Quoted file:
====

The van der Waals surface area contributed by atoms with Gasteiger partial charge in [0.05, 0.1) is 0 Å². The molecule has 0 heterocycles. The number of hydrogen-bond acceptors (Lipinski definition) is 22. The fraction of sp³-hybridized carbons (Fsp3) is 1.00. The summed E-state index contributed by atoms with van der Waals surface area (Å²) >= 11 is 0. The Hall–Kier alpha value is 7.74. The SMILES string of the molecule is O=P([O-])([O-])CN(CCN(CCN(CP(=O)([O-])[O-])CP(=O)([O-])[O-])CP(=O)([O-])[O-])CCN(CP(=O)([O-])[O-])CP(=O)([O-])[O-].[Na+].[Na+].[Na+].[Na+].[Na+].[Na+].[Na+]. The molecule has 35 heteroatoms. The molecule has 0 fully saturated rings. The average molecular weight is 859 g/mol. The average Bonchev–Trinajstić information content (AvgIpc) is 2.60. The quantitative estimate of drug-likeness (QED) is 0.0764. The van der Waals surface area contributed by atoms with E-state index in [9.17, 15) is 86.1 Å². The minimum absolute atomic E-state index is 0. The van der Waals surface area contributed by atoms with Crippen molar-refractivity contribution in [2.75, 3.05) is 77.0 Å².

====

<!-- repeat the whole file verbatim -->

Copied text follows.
The van der Waals surface area contributed by atoms with Gasteiger partial charge in [0.05, 0.1) is 0 Å². The molecule has 0 heterocycles. The number of hydrogen-bond acceptors (Lipinski definition) is 22. The fraction of sp³-hybridized carbons (Fsp3) is 1.00. The summed E-state index contributed by atoms with van der Waals surface area (Å²) >= 11 is 0. The Hall–Kier alpha value is 7.74. The SMILES string of the molecule is O=P([O-])([O-])CN(CCN(CCN(CP(=O)([O-])[O-])CP(=O)([O-])[O-])CP(=O)([O-])[O-])CCN(CP(=O)([O-])[O-])CP(=O)([O-])[O-].[Na+].[Na+].[Na+].[Na+].[Na+].[Na+].[Na+]. The molecule has 35 heteroatoms. The molecule has 0 fully saturated rings. The average molecular weight is 859 g/mol. The average Bonchev–Trinajstić information content (AvgIpc) is 2.60. The quantitative estimate of drug-likeness (QED) is 0.0764. The van der Waals surface area contributed by atoms with E-state index in [9.17, 15) is 86.1 Å². The minimum absolute atomic E-state index is 0. The van der Waals surface area contributed by atoms with Crippen molar-refractivity contribution in [2.75, 3.05) is 77.0 Å².